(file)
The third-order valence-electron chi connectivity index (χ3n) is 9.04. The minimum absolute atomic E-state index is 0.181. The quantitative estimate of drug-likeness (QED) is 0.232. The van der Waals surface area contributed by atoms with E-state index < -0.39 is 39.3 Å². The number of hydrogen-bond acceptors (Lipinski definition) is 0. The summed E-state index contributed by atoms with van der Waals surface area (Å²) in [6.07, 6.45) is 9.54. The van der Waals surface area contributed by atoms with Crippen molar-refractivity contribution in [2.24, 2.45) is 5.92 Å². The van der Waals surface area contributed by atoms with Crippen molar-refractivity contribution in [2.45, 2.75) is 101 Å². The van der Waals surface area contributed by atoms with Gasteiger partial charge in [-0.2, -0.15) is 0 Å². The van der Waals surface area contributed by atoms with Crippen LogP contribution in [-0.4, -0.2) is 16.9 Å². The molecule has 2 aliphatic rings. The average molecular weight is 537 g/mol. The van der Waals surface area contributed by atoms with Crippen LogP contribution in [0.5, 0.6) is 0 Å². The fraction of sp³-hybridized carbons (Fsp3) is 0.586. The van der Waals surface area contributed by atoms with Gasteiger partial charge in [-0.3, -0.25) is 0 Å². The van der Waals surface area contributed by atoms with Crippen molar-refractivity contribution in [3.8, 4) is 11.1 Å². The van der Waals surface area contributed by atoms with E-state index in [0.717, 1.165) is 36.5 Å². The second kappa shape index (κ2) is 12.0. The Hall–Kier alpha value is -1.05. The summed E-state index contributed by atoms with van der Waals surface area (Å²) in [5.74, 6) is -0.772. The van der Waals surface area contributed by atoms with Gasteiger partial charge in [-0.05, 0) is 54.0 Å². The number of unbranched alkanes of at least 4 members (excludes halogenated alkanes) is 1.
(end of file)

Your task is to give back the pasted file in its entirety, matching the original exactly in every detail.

The third-order valence-electron chi connectivity index (χ3n) is 9.04. The minimum absolute atomic E-state index is 0.181. The quantitative estimate of drug-likeness (QED) is 0.232. The van der Waals surface area contributed by atoms with E-state index < -0.39 is 39.3 Å². The number of hydrogen-bond acceptors (Lipinski definition) is 0. The summed E-state index contributed by atoms with van der Waals surface area (Å²) in [6.07, 6.45) is 9.54. The van der Waals surface area contributed by atoms with Crippen molar-refractivity contribution in [2.24, 2.45) is 5.92 Å². The van der Waals surface area contributed by atoms with Crippen molar-refractivity contribution in [2.45, 2.75) is 101 Å². The van der Waals surface area contributed by atoms with Gasteiger partial charge in [-0.2, -0.15) is 0 Å². The van der Waals surface area contributed by atoms with Crippen LogP contribution in [-0.4, -0.2) is 16.9 Å². The molecule has 2 aliphatic rings. The average molecular weight is 537 g/mol. The van der Waals surface area contributed by atoms with Crippen LogP contribution in [0.5, 0.6) is 0 Å². The fraction of sp³-hybridized carbons (Fsp3) is 0.586. The van der Waals surface area contributed by atoms with Gasteiger partial charge in [-0.3, -0.25) is 0 Å². The van der Waals surface area contributed by atoms with Crippen molar-refractivity contribution in [3.8, 4) is 11.1 Å². The van der Waals surface area contributed by atoms with E-state index in [0.717, 1.165) is 36.5 Å². The second kappa shape index (κ2) is 12.0. The Hall–Kier alpha value is -1.05. The summed E-state index contributed by atoms with van der Waals surface area (Å²) in [5.74, 6) is -0.772. The van der Waals surface area contributed by atoms with Gasteiger partial charge in [-0.05, 0) is 54.0 Å². The number of unbranched alkanes of at least 4 members (excludes halogenated alkanes) is 1.